“I think of Larry’s compassion, of Larry’s diligence, of Larry’s generosity with students and colleagues. His letters to MQR hopefuls: legendary. (I heard about them in faraway Arkansas in the early 1990s.) I’ll quickly add that he and Nancy were favorites among my family: Larry patiently helped me gain a deeper understanding of Robert Hayden’s place in the poetry pantheon; Nancy brought exquisite dolls (she’s a collector) to our house for our girls to play with during the Covid-wrecked summer of 2020. I had the pleasure of conducting Larry’s ‘exit interview’ at Literati in 2017; preparing for the event reminded me of what a remarkable poet and prose writer he was… I’m going to miss him a lot.” – Cody Walker
“I couldn’t have admired Larry more. He sets many aspirational marks for me: for steady, serious devotion to language and film and place and human experience; for warmth and grace in fellowship and mentorship; and for keeping and cultivating one’s own garden of tastes and concerns. Larry was unlike any other poetry scholar and poet I know of out there… He had formality and elegance, and forthrightness of opinion and taste, without seeming aggressive or defensive. This solidness for me is bound up in the distinctive deep sound of his voice, the look of his hand gestures when making a point, and his looping, careful handwriting on the many articles or poems he shared in colleagues’ mailboxes.
Larry chaired my tenure case, for which I am enduringly grateful, not least because he gave his inimitable clarity and grace of expression to my research in writing up the case. I can’t now remember what the occasion was for which Francine Harris and I (and others) read all of Larry’s poetry collections for one event. But I remember feeling so happy to learn she shared my utter pleasure in having done so, and my sense of his work’s freshness: I think she said something to the effect of ‘I’m ready to give it all up and devote myself to Goldstein studies.’ I’ve never forgotten it because I felt just the same. I hope you’ll pick up his work and read it, if you haven’t, or even if you have. He wrote poems of great intellectual and emotional depth; they have much to teach us.” – Gillian White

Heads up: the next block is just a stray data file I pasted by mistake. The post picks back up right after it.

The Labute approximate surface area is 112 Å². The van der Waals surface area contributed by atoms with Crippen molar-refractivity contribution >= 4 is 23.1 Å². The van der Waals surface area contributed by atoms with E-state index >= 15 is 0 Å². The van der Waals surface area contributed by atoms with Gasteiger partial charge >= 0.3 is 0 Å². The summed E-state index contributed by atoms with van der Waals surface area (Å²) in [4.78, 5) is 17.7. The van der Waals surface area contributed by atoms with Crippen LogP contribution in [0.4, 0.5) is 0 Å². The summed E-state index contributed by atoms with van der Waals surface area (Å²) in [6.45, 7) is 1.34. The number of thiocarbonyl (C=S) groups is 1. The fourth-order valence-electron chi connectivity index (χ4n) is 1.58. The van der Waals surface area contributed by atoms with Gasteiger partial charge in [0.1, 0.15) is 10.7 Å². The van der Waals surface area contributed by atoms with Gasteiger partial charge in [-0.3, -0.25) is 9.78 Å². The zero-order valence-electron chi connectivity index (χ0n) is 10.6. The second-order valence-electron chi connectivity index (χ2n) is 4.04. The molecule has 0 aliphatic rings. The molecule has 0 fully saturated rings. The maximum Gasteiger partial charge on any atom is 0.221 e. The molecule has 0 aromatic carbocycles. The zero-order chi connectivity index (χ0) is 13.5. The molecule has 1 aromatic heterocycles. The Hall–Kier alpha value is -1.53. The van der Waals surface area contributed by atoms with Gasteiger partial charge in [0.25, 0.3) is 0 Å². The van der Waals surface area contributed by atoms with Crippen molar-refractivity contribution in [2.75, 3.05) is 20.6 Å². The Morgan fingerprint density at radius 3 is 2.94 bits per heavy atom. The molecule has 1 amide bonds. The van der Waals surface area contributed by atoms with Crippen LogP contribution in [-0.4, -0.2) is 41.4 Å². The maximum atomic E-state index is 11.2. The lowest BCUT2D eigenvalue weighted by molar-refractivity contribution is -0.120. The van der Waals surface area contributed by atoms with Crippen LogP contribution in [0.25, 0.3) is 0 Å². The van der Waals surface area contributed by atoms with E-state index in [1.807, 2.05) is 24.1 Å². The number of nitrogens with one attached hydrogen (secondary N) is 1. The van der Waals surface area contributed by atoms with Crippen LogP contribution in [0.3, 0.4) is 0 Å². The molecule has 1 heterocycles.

“It was easy not to realize how accomplished [Larry] was until you talked with him for a little while or read his poetry or his criticism. I remember him at the 25th MQR celebration, taking such pleasure in the tangible evidence of the extraordinary community of artists he had done so much to nurture and assemble and doing so publicly: his modesty and his joy in celebrating others and their work was, even then, on full display, as we applauded him over and over again. And… I recall Nancy’s and Larry’s kindness with our children—demonstrating that capacity for genuine attention to another person (even a very young child) that is also essential to great editors and great teachers.” – John Whittier-Ferguson